New Trial Reports No Benefit for Chronic Low Back Pain—But Others Disagree

Results of the first large scale study of patients with chronic low back pain found that transcranial direct current stimulation (tDCS) does not reduce pain intensity or disability. The new research was published last month in the British Medical Journal. The study involved 135 subjects with low back pain who were randomized into 2 groups. Half received 20 minutes of left motor cortex tDCS stimulation for 5 days, while the other half received a sham stimulation (including 5 seconds of current to mimic the physical sensations of tDCS) for the same amount of time. The researchers measured pain levels with a visual analogue scale and overall disability with the Oswestry Disability Scale at several time points and found no difference between groups with respect to either measure.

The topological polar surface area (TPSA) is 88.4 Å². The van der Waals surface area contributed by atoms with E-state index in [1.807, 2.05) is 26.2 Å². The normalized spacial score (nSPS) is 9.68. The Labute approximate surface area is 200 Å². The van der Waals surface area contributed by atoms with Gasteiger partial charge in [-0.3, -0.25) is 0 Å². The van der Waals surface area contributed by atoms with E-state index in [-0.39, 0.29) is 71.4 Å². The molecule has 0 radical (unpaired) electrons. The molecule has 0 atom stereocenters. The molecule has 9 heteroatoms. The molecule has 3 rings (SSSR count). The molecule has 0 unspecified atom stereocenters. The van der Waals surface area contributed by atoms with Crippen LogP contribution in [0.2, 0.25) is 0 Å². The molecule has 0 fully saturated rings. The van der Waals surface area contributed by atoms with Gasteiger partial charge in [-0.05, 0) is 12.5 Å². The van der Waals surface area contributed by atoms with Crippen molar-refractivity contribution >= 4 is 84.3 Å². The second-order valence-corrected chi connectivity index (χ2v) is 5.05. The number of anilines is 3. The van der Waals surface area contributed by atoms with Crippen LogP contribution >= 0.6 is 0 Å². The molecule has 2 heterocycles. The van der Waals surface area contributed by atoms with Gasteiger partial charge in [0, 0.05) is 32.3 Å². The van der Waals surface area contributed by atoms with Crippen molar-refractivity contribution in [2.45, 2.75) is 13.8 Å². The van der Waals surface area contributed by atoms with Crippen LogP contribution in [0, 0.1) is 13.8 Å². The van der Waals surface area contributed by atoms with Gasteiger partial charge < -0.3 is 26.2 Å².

tDCS is a noninvasive brain stimulation technique that has gained attention for its potential to enhance cognition as well as treat a wide range of conditions, including depression, stroke, and pain. Unlike TMS—a more expensive technique that elicits neuronal firing—tDCS exerts a more subtle effect on the brain by altering levels of neuronal excitability below the threshold of firing. The latest study notwithstanding, not everyone is convinced that it’s time to abandon tDCS for pain treatment. Citing concerns about the stimulation protocol, study population, and other study design issues, Felipe Fregni of Harvard Medical School said, “Due to the methodology used in this trial, we cannot conclude that tDCS is ineffective in treating chronic low back pain.”

Read more on the varying points of view concerning tDCS here.

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